• Cindi Knapton

Subnautica: My Underwater Barbie Dreamhouse

Updated: Nov 17


Why is Subnautica the perfect open-world game for me? I've loved playing house since my childhood neighbor Leslie had a mid-century modern Barbie Dreamhouse. I still remember its sophisticated aquamarine pool surrounded by a lux flagstone patio. I also love snorkeling, building things, aliens, and nature. And… I have claustrophobia, limited controller dexterity, and an affinity for loneliness and ennui. Subnautica gets me!


There are a lot of ways to play, I identify as a bumbling explorer. I have played over 48 hours and have only two trophies: Getting Your Feet Wet—awarded for the not so massive achievement of diving for the first time; and Personal Propulsion – which I achieved by building a Seamoth vessel. That trophy was a big deal. I am genuinely proud of myself for achieving it.


I may play Subnautica and never earn a single additional trophy. But I will still love it. There‘s always something new to discover. Yesterday I found sand stomping Sea Treader Leviathans and gathered many, many diamonds. What will I do with those diamonds? I have no idea. But I had fun watching the beautiful behemoths stomp the sand. I carefully darted under their giant claws to collect the shale containing diamonds before they sank back into the sand.


I may play Subnautica and never earn a single additional trophy. But I will still love it. There‘s always something new to discover.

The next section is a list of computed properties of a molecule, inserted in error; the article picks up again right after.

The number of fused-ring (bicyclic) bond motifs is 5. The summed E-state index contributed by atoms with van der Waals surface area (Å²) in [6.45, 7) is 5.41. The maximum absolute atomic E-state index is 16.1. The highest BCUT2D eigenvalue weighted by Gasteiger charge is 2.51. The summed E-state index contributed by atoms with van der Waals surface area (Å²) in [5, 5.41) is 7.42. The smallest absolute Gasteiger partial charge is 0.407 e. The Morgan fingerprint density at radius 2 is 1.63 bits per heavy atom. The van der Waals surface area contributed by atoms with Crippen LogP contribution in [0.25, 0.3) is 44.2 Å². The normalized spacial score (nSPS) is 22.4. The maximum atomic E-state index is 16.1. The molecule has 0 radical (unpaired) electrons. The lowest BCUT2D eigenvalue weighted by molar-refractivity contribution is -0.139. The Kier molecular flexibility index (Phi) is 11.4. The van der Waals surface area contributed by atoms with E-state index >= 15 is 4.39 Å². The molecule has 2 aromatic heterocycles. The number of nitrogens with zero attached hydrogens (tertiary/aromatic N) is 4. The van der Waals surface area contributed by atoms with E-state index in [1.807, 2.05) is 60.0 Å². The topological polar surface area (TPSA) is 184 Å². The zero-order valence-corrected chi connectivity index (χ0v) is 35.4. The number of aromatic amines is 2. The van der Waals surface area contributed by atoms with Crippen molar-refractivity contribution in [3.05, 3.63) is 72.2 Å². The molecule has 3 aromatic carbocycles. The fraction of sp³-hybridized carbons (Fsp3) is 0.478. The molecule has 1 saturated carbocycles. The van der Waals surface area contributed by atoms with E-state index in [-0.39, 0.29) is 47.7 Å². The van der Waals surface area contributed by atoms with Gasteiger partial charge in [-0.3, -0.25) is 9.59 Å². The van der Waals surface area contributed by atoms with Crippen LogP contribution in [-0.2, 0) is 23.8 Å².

Stomping Sea Treader Leviathan

Typically, I have been interested in how game mechanics marry with story events to produce emotional engagement for the player. Subnautica has limited traditional story events. Story comes from the increasingly difficult challenges of simply surviving Planet 4546B. I’m going to talk about three gameplay mechanics that successfully evoke my vivid emotional responses.


1. Messages For the first few hours of the game, and then what seems to me only rarely… I received messages. These come in several formats including emergency radio messages from fellow shipwrecked Aurora crew, PDA datalogs from the previously shipwrecked Degasi crew, and emergency messages from my vessel’s computer.


These messages lured me to explore resource rich areas. They also provided clues to the backstory of how I ended up on this planet, who else has been here, and what they discovered. The clues include research and hypotheses about alien inhabitants and their technology.


These messages lured me to explore resource rich areas.


Initially the messages gave hope and direction to my game play. Then they led to loneliness and despair over the death of every single other shipwrecked human. Finally, in the absence of new messages, I became self-reliant. Every gameplay session I set personal goals for myself and do my best to achieve them. In this game, I got nobody to answer to but myself!

My First Fabricator

2. Fabricators As I progressed through the game, I mined resources and found blueprints to fabricate more and more complex elements. I started out making batteries with a simple wall mounted Fabricator, progressed to build structures with a fabricator gun, then vessels with the Mobile Vehicle Bay, and upgrades at the Modification Station and Vehicle Upgrade Console.


I love making things. I love beautiful things. I love cool tech. With Subnautica it seems there are endless beautiful tech and even techno-alien things to craft.